Finished blanketMy loom's weaving width is 22".  For this project, I wanted to weave 2 blankets, one for a baby and one for an older kid.  22" is not wide enough for a blanket so I needed to employ a new-to-me technique called Double Weave.  One way Double Weave can be used allows the weaver to weave pieces that are twice the width of the loom's weaving width.  In my case, this would allow the pre-finished width to be 44" - perfect!

Basically, using double weave to make a double-width piece requires twice the number of harnesses for the same weave structure woven the standard way.  This means that I only had two harnesses to work with for weave structure - so I choose to weave them using tabby or plain weave.

Materials: Valley Cotton 3/2 space -dyed (color: Forest Combo) and 1450 Cotton Chenille (color: Griffin) (1450 yds/lb).

Double WeaveI completed two blankets - one baby blanket that after finishing measures about 34"x36" and one larger blanket that after finishing measures about 55"x36".

This was my first double-weave project.  For my notes from while it was in progress, please check out the "project journal" section of my website.

Click here for more photos of this project. 

These kitchen towels were woven on the same shell-color cotton (10/2) warp threaded in a undulating twill pattern.  The blue and gray yarns are also 10/2 cotton.  The red and gold yarns are the same bamboo yarns used in the bamboo wrap project.  Each towel is unique and woven specifically for each recipient.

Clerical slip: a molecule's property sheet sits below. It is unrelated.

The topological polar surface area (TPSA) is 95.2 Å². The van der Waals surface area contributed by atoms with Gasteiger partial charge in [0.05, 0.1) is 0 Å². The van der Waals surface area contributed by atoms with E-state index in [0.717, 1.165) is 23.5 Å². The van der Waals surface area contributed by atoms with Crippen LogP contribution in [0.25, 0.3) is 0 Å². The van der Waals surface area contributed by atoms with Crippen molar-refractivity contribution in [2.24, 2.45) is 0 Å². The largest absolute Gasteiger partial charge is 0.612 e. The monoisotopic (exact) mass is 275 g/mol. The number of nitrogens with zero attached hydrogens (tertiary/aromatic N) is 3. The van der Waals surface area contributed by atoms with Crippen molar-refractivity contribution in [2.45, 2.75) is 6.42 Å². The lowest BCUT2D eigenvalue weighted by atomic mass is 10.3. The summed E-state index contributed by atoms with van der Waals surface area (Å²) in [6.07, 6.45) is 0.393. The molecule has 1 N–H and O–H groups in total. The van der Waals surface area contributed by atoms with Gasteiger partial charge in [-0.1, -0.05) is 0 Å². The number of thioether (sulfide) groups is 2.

If you would like to view the finished towels, please click here.

Here are some photos of my latest woven work. This was the first project completed on my LeClerc table loom at home.  This is a shadow weave wrap made from red and gold bamboo yarn. Please click here for more photos of this work.

For my third project at the Columbus Cultural Arts Center, I made cotton baby blankets for my new nephew & niece who were expected in the next year. I made all four blankets out of cotton using a waffle weave to make them cosy and warm. 3 of the blankets were made using a variegated yarn and the fourth was made with alternating solid deep purple and white yarns. To see more photos of these blankets including one in use by my nephew Sam, click here.

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